Great questions create strong customer connections

Posted by Ellen Quackenbush on Jun 17, 2019, 10:33:51 AM
Ellen Quackenbush
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One of the top challenges sales leaders share is their Sellers' hesitancy to engage in early, prospecting conversations with customers. It is common for us to hear sales leaders lament that their "Sellers are great once the product discussion starts, but they will not engage in open-ended conversations where they don’t know the answers. They assume they must always play the role of the expert.”

We understand the challenges of shifting from a product-centric selling approach, but organizations that build strong questioning skills in their sales force create solid understanding of their customer’s business and identify opportunities to partner with their customer to solve business needs that matter. These Sellers learn to:

  • Remain curious. Curiosity enables Sellers to explore all the aspects of a customer’s business and identify the areas where they can make the biggest impact on the customer’s business results. If the Seller can also make a big impact on the career of their key champion, that’s an even bigger win.          

WHAT DEFINES A GREAT QUESTION?

Weak questions

Stronger questions

What keeps you up at night?

I read about [disruptive technology/emerging competitor]. What does this challenge mean for your business?

Is increasing operational efficiency important to you?

What have you tried to increase operational efficiency? What has worked? What has not?

Our solution could save you $XXX in staff costs. Would that be interesting?

If we could save you YY% of your staff’s time, how could you redeploy your team? How would that benefit your business?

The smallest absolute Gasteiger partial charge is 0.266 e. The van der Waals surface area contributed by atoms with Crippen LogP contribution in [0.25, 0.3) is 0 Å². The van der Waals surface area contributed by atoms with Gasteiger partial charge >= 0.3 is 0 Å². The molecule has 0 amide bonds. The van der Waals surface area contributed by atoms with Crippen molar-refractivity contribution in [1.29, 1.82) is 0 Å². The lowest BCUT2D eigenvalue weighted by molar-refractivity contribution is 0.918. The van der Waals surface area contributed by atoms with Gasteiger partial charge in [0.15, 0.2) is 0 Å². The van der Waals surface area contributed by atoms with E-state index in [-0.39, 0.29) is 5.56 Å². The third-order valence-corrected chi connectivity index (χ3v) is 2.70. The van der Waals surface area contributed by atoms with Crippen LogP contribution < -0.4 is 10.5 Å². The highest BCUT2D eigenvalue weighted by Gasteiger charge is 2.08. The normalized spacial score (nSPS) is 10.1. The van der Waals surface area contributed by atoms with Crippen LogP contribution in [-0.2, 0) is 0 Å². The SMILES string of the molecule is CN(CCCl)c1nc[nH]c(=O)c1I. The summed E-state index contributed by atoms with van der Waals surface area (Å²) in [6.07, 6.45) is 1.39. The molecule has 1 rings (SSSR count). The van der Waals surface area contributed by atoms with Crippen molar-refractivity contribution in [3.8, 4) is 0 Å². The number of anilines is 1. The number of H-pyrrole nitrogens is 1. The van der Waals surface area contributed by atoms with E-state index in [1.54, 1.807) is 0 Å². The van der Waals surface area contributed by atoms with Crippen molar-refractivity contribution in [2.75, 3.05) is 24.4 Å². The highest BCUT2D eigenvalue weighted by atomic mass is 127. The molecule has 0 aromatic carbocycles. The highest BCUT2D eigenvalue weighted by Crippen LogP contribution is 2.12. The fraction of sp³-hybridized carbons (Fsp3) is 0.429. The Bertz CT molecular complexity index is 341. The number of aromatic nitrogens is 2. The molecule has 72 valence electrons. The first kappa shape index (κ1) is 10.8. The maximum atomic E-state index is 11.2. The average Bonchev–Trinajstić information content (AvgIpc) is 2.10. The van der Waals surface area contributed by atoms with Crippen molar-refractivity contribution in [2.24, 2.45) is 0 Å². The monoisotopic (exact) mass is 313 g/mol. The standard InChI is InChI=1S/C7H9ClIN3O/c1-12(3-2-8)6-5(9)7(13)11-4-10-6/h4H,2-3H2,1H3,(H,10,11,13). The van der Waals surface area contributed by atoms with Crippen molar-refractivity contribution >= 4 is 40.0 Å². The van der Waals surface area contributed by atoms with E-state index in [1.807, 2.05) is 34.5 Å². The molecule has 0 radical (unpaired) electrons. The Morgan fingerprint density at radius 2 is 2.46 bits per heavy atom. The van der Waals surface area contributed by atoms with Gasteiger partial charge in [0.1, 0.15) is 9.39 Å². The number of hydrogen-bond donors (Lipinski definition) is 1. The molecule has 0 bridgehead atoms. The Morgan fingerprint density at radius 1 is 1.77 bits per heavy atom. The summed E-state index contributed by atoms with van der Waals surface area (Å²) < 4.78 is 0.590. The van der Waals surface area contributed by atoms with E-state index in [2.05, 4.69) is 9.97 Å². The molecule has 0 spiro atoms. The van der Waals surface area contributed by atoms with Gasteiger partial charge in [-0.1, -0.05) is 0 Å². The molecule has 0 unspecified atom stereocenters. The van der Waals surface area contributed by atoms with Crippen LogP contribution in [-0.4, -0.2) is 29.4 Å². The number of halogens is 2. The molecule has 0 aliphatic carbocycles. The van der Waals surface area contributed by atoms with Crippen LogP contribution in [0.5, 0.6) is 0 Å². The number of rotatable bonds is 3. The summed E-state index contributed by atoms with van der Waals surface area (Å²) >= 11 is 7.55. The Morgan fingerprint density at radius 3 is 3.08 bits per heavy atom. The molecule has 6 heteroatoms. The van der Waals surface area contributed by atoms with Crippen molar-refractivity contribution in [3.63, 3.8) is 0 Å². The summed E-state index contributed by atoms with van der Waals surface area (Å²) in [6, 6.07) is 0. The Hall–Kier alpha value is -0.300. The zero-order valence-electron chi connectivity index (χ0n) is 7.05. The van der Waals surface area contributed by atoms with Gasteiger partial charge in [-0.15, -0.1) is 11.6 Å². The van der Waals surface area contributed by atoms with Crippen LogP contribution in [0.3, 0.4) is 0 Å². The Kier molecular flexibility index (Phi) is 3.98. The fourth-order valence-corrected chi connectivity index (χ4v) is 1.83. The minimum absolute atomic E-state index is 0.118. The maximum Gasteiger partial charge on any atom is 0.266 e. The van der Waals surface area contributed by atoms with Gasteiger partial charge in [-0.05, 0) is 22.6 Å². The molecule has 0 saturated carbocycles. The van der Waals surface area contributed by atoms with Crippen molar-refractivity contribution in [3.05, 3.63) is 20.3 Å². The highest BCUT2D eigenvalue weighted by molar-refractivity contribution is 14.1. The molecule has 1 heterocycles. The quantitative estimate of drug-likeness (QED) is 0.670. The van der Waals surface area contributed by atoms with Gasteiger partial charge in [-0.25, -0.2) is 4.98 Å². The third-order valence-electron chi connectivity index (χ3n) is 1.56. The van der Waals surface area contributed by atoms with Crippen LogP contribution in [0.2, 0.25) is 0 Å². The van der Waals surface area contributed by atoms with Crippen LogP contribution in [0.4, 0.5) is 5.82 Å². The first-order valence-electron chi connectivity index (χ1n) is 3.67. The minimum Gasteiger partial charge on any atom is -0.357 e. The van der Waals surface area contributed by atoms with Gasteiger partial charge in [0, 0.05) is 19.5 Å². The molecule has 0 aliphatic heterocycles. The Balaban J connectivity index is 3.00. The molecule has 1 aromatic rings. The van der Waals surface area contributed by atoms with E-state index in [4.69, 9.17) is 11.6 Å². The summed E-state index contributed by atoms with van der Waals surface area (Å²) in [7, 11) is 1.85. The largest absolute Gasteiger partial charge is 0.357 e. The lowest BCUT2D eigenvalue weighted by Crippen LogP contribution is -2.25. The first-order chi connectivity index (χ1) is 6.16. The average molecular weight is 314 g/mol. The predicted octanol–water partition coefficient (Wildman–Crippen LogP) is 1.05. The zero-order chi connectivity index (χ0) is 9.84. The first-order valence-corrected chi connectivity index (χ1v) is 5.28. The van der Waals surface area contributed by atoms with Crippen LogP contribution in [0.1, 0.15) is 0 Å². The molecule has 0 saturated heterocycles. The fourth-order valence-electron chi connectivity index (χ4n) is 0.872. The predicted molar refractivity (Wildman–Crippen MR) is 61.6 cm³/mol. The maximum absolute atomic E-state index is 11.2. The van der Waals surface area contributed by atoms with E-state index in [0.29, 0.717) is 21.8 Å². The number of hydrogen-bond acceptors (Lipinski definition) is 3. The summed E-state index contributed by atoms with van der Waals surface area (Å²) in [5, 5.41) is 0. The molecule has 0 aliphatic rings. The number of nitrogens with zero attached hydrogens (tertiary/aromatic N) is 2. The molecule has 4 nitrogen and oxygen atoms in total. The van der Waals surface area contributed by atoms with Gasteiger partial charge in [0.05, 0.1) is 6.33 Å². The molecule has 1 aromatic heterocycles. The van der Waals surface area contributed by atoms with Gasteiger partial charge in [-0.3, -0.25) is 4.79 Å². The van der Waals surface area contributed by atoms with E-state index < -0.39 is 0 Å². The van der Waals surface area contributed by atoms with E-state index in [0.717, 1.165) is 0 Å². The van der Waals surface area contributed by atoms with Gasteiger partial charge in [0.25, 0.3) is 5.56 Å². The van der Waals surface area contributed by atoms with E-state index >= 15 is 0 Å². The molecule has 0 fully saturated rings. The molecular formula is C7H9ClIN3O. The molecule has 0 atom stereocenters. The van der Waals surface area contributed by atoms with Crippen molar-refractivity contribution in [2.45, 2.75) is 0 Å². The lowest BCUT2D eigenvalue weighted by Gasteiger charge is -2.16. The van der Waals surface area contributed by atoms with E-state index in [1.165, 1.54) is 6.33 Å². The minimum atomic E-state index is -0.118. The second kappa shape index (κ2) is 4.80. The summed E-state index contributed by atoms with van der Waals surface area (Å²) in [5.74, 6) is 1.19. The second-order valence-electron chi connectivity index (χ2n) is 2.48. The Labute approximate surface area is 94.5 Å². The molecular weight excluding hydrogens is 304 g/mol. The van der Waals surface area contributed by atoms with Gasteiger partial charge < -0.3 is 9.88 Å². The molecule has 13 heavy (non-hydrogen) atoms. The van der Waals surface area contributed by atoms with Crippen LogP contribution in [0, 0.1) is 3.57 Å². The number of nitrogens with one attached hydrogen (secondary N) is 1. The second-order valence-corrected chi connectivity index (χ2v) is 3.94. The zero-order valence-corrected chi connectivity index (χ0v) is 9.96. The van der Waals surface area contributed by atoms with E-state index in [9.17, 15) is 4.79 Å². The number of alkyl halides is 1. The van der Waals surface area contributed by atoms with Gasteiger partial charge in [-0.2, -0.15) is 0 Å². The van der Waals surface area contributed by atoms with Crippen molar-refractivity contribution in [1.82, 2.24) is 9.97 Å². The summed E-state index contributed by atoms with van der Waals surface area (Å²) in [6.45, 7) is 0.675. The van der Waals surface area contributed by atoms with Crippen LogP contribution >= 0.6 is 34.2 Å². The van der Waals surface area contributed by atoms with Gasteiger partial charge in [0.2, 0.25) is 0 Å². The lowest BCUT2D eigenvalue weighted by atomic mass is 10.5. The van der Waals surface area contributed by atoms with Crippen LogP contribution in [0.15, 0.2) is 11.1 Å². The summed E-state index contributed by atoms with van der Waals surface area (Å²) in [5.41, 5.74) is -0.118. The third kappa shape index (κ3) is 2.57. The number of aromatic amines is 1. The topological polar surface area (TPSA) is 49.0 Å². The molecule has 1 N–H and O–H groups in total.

Do your customers push back on price?

Where have Sellers been successful at resisting discounting? What happened?

  • Lead with open-ended questions. Sellers need to avoid the premature close. Use drill-down questions to explore the dimensions of the issue and identify opportunities to improve business results.          
  • Be comfortable with silence. Customers are busy and need time to think about the implications for their business. Sellers are often surprised at the new use cases and benefits that customers uncover when Sellers give customers time to connect the dots for their business. 
  • Look for connection points. Sellers must always be on the hunt for opportunities to improve their customer’s business performance. This can derive from an intimate understanding of your customer’s business process, or a more free-form process, driven by active listening of ideas for business improvement that your customer may offer.                                                                                     
  • Poll colleagues. Finally, validate and expand what you have heard with your colleagues. What business value conversations have they had with people in the customer’s organization? What did they learn? What questions do they wish they had asked? Use these insights to build a stronger understanding of your customer’s business and how you can use your products and services to improve their results.

Savvy Sellers are always working to improve their position with their customer’s business—to not only improve their business results today, but also to build an early perspective on how to partner to create new market opportunities that will make both the customer and supplier more profitable. This is the key to creating, retaining and growing profitable accounts.